Johanna Rosen’s spectacular novel grips readers from start to finish. She tells the extraordinary story of a teenage girl who is discovered living wild in the forests of Oregon, USA and her bewildering encounters with twenty-first century urban life. The deeply disturbing mystery of the forest girl’s parentage is unravelled in the course of a sequence of dramatic revelations which have far-reaching implications for the small-town community.
When seventeen-year-old Ronan Horace shows his friends a video clip he has taken while out mountain-biking they can hardly believe their eyes. The video shows a completely naked girl running around in the forest and swimming in a pond. It looks as if the girl might be living wild. The boys insist upon seeing for themselves and Ronan leads them to the isolated spot where he found the forest girl. They watch the stark naked girl in amazement as she slaughters a small animal and sings in an unintelligible voice. Is she mad? How did she get there? Is she alone? Troubled rich kid Ernesto Merrill is particularly moved by the girl and tries to talk to her. She eventually tells him her name: Liberty Bell. Ernesto ends up spending the night in Liberty Bell’s hut, knowing that it is only a matter of time before the TV crews arrive.
The next day all hell breaks loose as police, medics and journalists descend on the forest. Liberty Bell is bundled into an ambulance and taken away to hospital. In the sterile medical environment she seems a completely different person to the tough forest girl. Ernesto refuses to give up on Liberty Bell and returns to the hospital repeatedly. A tender romance blossoms between them, fuelled by his sensitive attempts to initiate her into modern life. While Ernesto’s own dysfunctional family life is deteriorating, the search begins for Liberty Bell’s parents, exposing an ugly story of child abuse and exploitation. The story throws up many possible suspects as candidates for Liberty Bell’s father so that gradually almost all the inhabitants of the close-knit community are implicated in the events, but keeps readers guessing until its shocking and bloody conclusion.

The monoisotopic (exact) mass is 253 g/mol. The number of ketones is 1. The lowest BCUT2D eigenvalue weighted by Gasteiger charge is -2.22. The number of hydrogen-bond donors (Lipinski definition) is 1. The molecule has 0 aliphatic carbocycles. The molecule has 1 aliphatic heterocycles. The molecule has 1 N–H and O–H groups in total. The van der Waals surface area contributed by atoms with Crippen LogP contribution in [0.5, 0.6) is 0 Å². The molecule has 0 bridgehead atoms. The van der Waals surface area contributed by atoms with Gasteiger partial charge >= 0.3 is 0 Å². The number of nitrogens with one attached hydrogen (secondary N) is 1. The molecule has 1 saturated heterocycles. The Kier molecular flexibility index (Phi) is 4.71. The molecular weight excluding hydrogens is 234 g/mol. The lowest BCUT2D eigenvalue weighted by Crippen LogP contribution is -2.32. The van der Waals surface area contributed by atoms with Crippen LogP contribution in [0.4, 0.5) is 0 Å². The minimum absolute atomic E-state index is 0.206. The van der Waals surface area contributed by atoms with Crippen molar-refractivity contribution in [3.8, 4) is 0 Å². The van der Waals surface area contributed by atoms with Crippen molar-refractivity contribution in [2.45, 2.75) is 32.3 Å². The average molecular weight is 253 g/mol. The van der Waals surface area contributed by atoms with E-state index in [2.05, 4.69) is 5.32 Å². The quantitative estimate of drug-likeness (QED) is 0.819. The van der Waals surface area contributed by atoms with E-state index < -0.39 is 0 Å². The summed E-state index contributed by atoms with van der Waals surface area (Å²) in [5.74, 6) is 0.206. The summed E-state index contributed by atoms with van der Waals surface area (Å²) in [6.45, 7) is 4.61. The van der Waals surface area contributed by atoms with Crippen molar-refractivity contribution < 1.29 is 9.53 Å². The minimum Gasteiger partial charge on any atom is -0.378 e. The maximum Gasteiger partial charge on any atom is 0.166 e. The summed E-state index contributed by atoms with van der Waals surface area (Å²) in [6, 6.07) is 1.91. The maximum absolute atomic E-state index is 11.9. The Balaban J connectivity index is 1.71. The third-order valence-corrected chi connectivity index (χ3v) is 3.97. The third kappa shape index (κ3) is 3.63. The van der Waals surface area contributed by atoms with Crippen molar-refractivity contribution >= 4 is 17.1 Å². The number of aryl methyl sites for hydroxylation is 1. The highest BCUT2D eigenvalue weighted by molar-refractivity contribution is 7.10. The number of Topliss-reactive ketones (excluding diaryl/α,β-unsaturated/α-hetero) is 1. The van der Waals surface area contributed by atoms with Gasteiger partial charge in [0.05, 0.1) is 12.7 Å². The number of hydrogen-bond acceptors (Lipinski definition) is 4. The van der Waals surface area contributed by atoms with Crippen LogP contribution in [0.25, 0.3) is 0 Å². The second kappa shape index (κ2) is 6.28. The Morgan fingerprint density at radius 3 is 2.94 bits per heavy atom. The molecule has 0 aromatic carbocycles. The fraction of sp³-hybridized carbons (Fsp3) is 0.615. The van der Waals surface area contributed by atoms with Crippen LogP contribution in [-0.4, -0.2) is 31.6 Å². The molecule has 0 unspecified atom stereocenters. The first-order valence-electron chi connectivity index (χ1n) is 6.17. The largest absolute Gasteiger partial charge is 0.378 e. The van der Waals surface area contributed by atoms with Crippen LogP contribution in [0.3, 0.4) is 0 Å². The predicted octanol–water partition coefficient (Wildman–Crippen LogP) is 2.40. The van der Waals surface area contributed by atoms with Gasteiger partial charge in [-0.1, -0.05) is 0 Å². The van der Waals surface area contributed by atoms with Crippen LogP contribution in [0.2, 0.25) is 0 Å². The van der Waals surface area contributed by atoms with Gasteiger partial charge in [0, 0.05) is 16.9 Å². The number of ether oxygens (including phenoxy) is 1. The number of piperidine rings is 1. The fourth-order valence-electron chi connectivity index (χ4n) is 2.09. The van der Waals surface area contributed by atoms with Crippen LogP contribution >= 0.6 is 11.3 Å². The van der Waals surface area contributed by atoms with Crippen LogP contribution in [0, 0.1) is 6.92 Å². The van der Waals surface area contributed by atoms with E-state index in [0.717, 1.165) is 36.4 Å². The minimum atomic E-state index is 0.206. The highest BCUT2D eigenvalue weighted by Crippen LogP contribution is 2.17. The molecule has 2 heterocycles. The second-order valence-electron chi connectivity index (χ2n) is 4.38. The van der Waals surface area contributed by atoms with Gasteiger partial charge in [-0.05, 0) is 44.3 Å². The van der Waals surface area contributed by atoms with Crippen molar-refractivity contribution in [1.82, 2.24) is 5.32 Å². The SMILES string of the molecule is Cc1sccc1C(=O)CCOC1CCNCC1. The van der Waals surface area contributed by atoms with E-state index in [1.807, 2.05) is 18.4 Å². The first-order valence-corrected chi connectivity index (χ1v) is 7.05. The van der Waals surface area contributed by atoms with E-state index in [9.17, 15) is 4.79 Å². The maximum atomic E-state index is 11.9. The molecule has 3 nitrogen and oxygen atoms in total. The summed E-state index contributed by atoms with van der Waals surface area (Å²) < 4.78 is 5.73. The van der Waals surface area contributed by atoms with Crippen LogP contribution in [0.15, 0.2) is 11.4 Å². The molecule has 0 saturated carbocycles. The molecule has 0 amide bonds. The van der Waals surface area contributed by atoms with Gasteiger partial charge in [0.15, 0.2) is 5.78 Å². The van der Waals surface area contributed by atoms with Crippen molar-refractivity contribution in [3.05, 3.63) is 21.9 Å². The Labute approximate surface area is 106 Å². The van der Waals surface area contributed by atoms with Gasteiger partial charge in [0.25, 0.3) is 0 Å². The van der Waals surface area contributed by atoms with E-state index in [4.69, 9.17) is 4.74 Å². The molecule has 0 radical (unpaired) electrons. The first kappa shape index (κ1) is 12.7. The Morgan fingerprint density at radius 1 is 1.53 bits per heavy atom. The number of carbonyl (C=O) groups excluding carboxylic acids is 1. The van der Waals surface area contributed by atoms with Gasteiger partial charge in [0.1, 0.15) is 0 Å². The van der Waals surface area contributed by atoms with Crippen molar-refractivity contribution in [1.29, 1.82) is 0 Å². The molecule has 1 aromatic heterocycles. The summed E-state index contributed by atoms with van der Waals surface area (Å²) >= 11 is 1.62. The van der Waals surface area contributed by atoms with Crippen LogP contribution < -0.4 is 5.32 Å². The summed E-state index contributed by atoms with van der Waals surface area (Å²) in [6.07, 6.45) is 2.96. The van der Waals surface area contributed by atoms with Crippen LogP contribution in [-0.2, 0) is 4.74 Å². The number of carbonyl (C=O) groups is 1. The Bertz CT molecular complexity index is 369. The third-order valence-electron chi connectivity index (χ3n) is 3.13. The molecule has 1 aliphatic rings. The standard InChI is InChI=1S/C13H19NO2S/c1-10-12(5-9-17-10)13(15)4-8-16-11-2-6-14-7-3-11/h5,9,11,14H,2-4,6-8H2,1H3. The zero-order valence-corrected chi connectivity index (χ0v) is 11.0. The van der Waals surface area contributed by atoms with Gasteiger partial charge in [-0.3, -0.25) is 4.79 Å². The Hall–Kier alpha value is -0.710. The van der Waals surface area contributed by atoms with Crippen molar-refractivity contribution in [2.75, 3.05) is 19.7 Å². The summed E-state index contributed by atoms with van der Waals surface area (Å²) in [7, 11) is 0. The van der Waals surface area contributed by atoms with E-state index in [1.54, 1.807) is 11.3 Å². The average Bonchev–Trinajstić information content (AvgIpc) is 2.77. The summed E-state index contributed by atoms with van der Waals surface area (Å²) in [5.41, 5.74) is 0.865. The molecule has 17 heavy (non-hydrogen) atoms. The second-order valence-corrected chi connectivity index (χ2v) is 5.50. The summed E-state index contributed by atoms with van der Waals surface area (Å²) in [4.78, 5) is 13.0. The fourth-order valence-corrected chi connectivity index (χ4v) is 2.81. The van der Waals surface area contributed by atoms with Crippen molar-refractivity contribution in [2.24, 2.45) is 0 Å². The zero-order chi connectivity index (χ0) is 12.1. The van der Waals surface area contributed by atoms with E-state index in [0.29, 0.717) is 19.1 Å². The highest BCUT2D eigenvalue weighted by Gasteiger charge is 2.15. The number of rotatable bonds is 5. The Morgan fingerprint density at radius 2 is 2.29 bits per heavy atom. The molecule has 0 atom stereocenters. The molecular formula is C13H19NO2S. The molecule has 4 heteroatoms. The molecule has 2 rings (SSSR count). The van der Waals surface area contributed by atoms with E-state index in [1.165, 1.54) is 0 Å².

Rosen captures the intensity and excitement of the boys’ discovery of the forest girl in immaculate prose. Her suspense-laden exposure of the grimly fascinating and decidedly murky history surrounding Liberty Bell’s birth turns the novel into a true page-turner. This enthralling and well-plotted story full of humorously engaging characters is guaranteed to appeal to teen readers.